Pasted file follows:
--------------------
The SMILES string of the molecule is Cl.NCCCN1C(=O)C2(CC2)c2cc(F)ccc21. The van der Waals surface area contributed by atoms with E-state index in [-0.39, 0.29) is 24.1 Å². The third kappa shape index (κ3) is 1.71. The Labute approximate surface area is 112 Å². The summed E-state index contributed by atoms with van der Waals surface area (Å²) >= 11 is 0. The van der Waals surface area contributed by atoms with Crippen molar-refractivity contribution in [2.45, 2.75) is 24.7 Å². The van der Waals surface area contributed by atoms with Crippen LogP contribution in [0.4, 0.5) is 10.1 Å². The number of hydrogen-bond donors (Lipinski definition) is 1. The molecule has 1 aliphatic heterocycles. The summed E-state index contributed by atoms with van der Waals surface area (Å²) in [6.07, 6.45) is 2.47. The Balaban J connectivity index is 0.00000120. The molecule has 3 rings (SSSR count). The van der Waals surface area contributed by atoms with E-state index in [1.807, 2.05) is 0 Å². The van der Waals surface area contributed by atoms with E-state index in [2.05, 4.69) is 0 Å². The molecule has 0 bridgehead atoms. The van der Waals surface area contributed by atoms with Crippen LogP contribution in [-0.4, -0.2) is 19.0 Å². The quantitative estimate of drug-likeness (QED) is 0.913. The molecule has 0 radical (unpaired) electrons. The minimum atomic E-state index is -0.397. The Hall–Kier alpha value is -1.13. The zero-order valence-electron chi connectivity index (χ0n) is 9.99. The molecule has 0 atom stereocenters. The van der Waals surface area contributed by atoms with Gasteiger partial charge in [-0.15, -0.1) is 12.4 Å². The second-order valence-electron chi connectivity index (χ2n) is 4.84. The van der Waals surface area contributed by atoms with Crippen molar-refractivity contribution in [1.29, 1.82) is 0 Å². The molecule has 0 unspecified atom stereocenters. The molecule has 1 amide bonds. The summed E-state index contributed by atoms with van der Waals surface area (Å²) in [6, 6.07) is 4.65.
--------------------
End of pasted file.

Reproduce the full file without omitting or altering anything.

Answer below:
The SMILES string of the molecule is Cl.NCCCN1C(=O)C2(CC2)c2cc(F)ccc21. The van der Waals surface area contributed by atoms with E-state index in [-0.39, 0.29) is 24.1 Å². The third kappa shape index (κ3) is 1.71. The Labute approximate surface area is 112 Å². The summed E-state index contributed by atoms with van der Waals surface area (Å²) >= 11 is 0. The van der Waals surface area contributed by atoms with Crippen molar-refractivity contribution in [2.45, 2.75) is 24.7 Å². The van der Waals surface area contributed by atoms with Crippen LogP contribution in [0.4, 0.5) is 10.1 Å². The number of hydrogen-bond donors (Lipinski definition) is 1. The molecule has 1 aliphatic heterocycles. The summed E-state index contributed by atoms with van der Waals surface area (Å²) in [6.07, 6.45) is 2.47. The Balaban J connectivity index is 0.00000120. The molecule has 3 rings (SSSR count). The van der Waals surface area contributed by atoms with E-state index in [1.807, 2.05) is 0 Å². The van der Waals surface area contributed by atoms with E-state index in [2.05, 4.69) is 0 Å². The molecule has 0 bridgehead atoms. The van der Waals surface area contributed by atoms with Crippen LogP contribution in [-0.4, -0.2) is 19.0 Å². The quantitative estimate of drug-likeness (QED) is 0.913. The molecule has 0 radical (unpaired) electrons. The minimum atomic E-state index is -0.397. The Hall–Kier alpha value is -1.13. The zero-order valence-electron chi connectivity index (χ0n) is 9.99. The molecule has 0 atom stereocenters. The van der Waals surface area contributed by atoms with Gasteiger partial charge in [-0.15, -0.1) is 12.4 Å². The second-order valence-electron chi connectivity index (χ2n) is 4.84. The van der Waals surface area contributed by atoms with Crippen molar-refractivity contribution in [1.29, 1.82) is 0 Å². The molecule has 0 unspecified atom stereocenters. The molecule has 1 amide bonds. The summed E-state index contributed by atoms with van der Waals surface area (Å²) in [6, 6.07) is 4.65.